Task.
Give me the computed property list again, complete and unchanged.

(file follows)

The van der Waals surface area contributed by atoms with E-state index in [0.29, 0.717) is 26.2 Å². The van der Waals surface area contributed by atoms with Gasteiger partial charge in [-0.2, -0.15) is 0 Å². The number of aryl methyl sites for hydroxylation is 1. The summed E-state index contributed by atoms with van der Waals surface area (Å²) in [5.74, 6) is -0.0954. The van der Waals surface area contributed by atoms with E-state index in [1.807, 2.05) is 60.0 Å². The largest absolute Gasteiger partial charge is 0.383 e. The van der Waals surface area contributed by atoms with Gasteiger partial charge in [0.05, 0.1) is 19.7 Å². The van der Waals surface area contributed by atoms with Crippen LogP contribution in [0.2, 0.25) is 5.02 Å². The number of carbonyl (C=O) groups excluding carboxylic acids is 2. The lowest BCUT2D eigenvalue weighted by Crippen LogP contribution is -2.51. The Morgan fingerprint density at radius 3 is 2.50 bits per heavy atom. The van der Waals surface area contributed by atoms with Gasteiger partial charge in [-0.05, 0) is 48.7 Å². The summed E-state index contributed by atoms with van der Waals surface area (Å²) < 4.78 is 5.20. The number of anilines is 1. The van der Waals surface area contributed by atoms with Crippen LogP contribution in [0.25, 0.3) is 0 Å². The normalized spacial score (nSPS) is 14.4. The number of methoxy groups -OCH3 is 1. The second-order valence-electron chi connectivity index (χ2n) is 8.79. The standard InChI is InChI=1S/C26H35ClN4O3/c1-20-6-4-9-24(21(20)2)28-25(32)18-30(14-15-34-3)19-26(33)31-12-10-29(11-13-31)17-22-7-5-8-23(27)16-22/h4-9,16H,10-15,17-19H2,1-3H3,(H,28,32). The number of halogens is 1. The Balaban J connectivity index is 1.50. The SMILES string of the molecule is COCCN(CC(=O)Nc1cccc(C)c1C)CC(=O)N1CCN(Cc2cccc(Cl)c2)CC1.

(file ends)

The van der Waals surface area contributed by atoms with E-state index in [0.29, 0.717) is 26.2 Å². The van der Waals surface area contributed by atoms with Gasteiger partial charge in [-0.2, -0.15) is 0 Å². The number of aryl methyl sites for hydroxylation is 1. The summed E-state index contributed by atoms with van der Waals surface area (Å²) in [5.74, 6) is -0.0954. The van der Waals surface area contributed by atoms with E-state index in [1.807, 2.05) is 60.0 Å². The largest absolute Gasteiger partial charge is 0.383 e. The van der Waals surface area contributed by atoms with Gasteiger partial charge in [0.05, 0.1) is 19.7 Å². The van der Waals surface area contributed by atoms with Crippen LogP contribution in [0.2, 0.25) is 5.02 Å². The number of carbonyl (C=O) groups excluding carboxylic acids is 2. The lowest BCUT2D eigenvalue weighted by Crippen LogP contribution is -2.51. The Morgan fingerprint density at radius 3 is 2.50 bits per heavy atom. The van der Waals surface area contributed by atoms with Gasteiger partial charge in [-0.05, 0) is 48.7 Å². The summed E-state index contributed by atoms with van der Waals surface area (Å²) < 4.78 is 5.20. The number of anilines is 1. The van der Waals surface area contributed by atoms with Crippen LogP contribution in [0.25, 0.3) is 0 Å². The normalized spacial score (nSPS) is 14.4. The number of methoxy groups -OCH3 is 1. The second-order valence-electron chi connectivity index (χ2n) is 8.79. The standard InChI is InChI=1S/C26H35ClN4O3/c1-20-6-4-9-24(21(20)2)28-25(32)18-30(14-15-34-3)19-26(33)31-12-10-29(11-13-31)17-22-7-5-8-23(27)16-22/h4-9,16H,10-15,17-19H2,1-3H3,(H,28,32). The number of halogens is 1. The Balaban J connectivity index is 1.50. The SMILES string of the molecule is COCCN(CC(=O)Nc1cccc(C)c1C)CC(=O)N1CCN(Cc2cccc(Cl)c2)CC1.